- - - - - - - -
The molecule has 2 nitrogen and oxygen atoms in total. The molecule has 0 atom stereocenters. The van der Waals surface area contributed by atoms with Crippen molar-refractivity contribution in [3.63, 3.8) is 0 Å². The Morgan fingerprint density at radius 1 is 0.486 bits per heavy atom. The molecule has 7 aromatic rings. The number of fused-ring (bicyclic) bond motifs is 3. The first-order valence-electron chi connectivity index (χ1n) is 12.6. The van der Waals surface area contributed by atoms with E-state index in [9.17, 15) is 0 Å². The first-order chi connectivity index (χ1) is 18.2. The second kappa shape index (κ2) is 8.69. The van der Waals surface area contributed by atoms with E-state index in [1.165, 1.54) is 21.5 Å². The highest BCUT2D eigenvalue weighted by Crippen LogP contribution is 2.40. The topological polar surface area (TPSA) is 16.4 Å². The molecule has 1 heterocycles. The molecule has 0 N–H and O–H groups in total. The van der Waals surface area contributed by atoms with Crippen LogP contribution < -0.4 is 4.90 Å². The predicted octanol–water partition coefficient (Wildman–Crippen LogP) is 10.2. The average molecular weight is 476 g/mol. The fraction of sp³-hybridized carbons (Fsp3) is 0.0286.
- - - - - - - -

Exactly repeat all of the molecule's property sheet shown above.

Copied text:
The molecule has 2 nitrogen and oxygen atoms in total. The molecule has 0 atom stereocenters. The van der Waals surface area contributed by atoms with Crippen molar-refractivity contribution in [3.63, 3.8) is 0 Å². The Morgan fingerprint density at radius 1 is 0.486 bits per heavy atom. The molecule has 7 aromatic rings. The number of fused-ring (bicyclic) bond motifs is 3. The first-order valence-electron chi connectivity index (χ1n) is 12.6. The van der Waals surface area contributed by atoms with E-state index in [9.17, 15) is 0 Å². The first-order chi connectivity index (χ1) is 18.2. The second kappa shape index (κ2) is 8.69. The van der Waals surface area contributed by atoms with E-state index in [1.165, 1.54) is 21.5 Å². The highest BCUT2D eigenvalue weighted by Crippen LogP contribution is 2.40. The topological polar surface area (TPSA) is 16.4 Å². The molecule has 1 heterocycles. The molecule has 0 N–H and O–H groups in total. The van der Waals surface area contributed by atoms with Crippen LogP contribution < -0.4 is 4.90 Å². The predicted octanol–water partition coefficient (Wildman–Crippen LogP) is 10.2. The average molecular weight is 476 g/mol. The fraction of sp³-hybridized carbons (Fsp3) is 0.0286.